Someone (who shall go unnamed in this article) posted a comment in response to a LinkedIn post entitled Why Your Forecast Accuracy Hasn’t Improved. Here’s what the comment said:firefighting-arny-mogensen-172490.jpg

I think that quite a few of us have given up on pushing for accurate forecasts and resorted to other options such as planning at the sub-assembly level and putting together strategies to allow for more "agility," i.e., firefighting capabilities. I agree… that companies think they can grab additional market share or shelf space by offering more and more options, more varieties of items. This makes planning at the end item, not only inaccurate but, pretty much invalid as soon as the new product pipeline is updated.

 

I applaud the honesty

Yes. I added the emphases in the quote.

 

While we have been observing this trend for many years amongst supply chain executives and managers, we have not very often actually heard the confession made explicitly.

 

I was quite struck with the phrase, “quite a few of us have given up….”

 

Reading it reminded me of something I read in the book Moneyball some years ago:

Of course, no one in pro sports ever admits to quitting. But it was perfectly possible to abandon all hope of winning and at the same time show up every day for work to collect a paycheck. Professional sports had a word for this: "rebuilding."  That's what half a dozen big league teams did more or less all the time. [1]

 

By the way, it is perfectly acceptable in the world of professional sports to use the word “rebuilding” to describe your situation even if no actual rebuilding is going on with the team.

 

Similarly, so it appears, in the world of professional supply chain management, it is perfectly acceptable to employ the term “agility” when one really means “we’re getting better at firefighting.”

 

And, after having abandoned all hope of “winning” (read: real improvement), what does that say about our supply chain professionals’ willingness to continue to “show up every day for work to collect a paycheck”?

 

Firefighting as a strategy

Saying that your management “strategy” is to improve your “firefighting” seems, rather, an admission that you have no strategy for real improvement at all.

 

We agree that it is certainly a strategic move by cities to decide they need to have and operate a fire department. In that sense, firefighting—and even improvement in firefighting methods—is a strategy in support of safety of the citizens.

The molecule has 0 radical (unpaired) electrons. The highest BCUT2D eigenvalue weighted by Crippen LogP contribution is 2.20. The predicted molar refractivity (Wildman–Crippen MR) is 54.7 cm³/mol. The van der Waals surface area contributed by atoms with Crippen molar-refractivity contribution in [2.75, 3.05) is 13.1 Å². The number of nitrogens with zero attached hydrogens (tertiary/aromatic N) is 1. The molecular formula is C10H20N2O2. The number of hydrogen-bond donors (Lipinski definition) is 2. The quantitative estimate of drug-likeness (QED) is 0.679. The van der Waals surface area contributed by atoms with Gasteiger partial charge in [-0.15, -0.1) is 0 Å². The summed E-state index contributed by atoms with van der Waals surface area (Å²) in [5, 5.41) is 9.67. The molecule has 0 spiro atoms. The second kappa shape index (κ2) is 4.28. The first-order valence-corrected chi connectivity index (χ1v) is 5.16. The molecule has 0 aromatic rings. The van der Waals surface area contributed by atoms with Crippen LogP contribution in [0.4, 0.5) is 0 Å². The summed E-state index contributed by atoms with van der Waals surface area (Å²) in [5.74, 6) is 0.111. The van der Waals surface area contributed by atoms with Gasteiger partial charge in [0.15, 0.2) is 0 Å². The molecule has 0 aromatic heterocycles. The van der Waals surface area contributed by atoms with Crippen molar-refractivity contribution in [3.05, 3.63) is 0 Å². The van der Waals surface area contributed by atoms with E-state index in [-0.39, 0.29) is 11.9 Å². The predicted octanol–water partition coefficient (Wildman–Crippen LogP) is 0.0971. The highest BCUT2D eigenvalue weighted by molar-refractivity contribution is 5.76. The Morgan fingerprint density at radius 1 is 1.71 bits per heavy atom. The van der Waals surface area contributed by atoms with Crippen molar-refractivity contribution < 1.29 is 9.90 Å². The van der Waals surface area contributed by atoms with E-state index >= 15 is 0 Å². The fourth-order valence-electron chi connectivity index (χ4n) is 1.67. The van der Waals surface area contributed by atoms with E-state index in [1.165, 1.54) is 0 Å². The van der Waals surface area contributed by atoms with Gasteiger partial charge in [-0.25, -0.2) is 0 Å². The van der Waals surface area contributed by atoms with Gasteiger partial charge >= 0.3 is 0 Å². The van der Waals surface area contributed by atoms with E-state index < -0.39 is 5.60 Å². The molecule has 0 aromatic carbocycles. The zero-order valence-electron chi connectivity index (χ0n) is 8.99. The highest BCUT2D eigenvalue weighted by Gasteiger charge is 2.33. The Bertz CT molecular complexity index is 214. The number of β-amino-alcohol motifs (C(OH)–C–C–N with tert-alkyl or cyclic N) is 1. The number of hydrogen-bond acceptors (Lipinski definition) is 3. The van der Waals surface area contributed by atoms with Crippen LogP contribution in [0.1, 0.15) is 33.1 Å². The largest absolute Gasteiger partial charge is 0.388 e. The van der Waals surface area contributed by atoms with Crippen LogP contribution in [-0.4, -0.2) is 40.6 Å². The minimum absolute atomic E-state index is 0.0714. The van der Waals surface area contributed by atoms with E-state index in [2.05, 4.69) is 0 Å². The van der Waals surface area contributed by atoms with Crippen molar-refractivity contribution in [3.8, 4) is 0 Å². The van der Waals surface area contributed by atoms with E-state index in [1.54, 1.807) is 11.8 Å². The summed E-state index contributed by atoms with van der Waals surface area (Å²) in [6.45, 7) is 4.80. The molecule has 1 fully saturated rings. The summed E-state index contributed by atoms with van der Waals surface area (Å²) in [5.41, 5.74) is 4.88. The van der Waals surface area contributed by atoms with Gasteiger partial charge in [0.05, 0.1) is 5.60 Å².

Nevertheless, I think that analogy breaks down when we consider this scenario: If the fire department in the city of Minneapolis, Minnesota, were to get called every day, every week, or even every month, to put out fires at the same three or four addresses, I am guessing they would take some other action.

 

I don’t believe the city’s leadership would simply say: “We need to get better at firefighting. We need to be able to respond more quickly and more effectively when these fires break out—again and again and again and again. We need new and improved fire engines, water hoses, and ladders.”

 

That being said, I am nearly 100 percent certain that the “firefighting” mentioned in the comment in the opening paragraphs above was firefighting in the same few departments, the same few operations, the same few product lines, or the same few warehouses or vendors time after time after time.

 

Being bold…

I am going to be so bold as to say…

  • If you have “given up” on expecting real improvement in your supply chain operations (internal or extended)…
  • If you have managed to convince yourself that “supply chain agility” is just another term for “better firefighting”…
  • If you have fallen to the point that “better firefighting” is your “strategy”…

 

Then you need help creating a real and effective POOGI (process of on-going improvement) [2]. There is no doubt in my mind about it.

 

You might want to begin here by reading some of the numerous success stories of companies that have broken through by applying truly demand-driven [3] principles.

 

We can help. Please feel free to leave your comments below, or contact us directly, if you prefer.

 

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[1] Lewis, Michael. Moneyball: The Art of Winning an Unfair Game. New York: W.W. Norton, 2003.

[2] Process of On-Going Improvement

[3] Demand-driven does not mean make-to-order (MTO), by the way

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